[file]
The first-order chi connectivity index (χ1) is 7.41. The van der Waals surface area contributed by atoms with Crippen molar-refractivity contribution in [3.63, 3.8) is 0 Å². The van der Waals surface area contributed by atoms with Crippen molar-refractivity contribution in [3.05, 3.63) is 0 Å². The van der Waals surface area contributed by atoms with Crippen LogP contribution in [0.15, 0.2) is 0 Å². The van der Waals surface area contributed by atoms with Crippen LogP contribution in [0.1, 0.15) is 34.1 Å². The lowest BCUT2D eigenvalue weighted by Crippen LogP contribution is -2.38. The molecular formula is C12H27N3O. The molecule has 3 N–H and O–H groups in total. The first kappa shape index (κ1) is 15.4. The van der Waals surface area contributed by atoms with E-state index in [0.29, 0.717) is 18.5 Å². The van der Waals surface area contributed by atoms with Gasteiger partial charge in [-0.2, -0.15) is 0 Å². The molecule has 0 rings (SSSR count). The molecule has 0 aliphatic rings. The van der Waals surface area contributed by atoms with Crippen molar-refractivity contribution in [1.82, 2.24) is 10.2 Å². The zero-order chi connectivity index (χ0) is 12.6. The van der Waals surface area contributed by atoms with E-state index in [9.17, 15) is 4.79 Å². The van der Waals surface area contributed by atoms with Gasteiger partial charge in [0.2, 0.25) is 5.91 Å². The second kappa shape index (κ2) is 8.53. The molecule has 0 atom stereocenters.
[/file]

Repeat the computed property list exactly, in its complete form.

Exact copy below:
The first-order chi connectivity index (χ1) is 7.41. The van der Waals surface area contributed by atoms with Crippen molar-refractivity contribution in [3.63, 3.8) is 0 Å². The van der Waals surface area contributed by atoms with Crippen molar-refractivity contribution in [3.05, 3.63) is 0 Å². The van der Waals surface area contributed by atoms with Crippen LogP contribution in [0.15, 0.2) is 0 Å². The van der Waals surface area contributed by atoms with Crippen LogP contribution in [0.1, 0.15) is 34.1 Å². The lowest BCUT2D eigenvalue weighted by Crippen LogP contribution is -2.38. The molecular formula is C12H27N3O. The molecule has 3 N–H and O–H groups in total. The first kappa shape index (κ1) is 15.4. The van der Waals surface area contributed by atoms with E-state index in [0.29, 0.717) is 18.5 Å². The van der Waals surface area contributed by atoms with Gasteiger partial charge in [-0.2, -0.15) is 0 Å². The molecule has 0 rings (SSSR count). The molecule has 0 aliphatic rings. The van der Waals surface area contributed by atoms with Crippen molar-refractivity contribution in [1.82, 2.24) is 10.2 Å². The zero-order chi connectivity index (χ0) is 12.6. The van der Waals surface area contributed by atoms with E-state index in [9.17, 15) is 4.79 Å². The van der Waals surface area contributed by atoms with Gasteiger partial charge in [0.2, 0.25) is 5.91 Å². The second kappa shape index (κ2) is 8.53. The molecule has 0 atom stereocenters.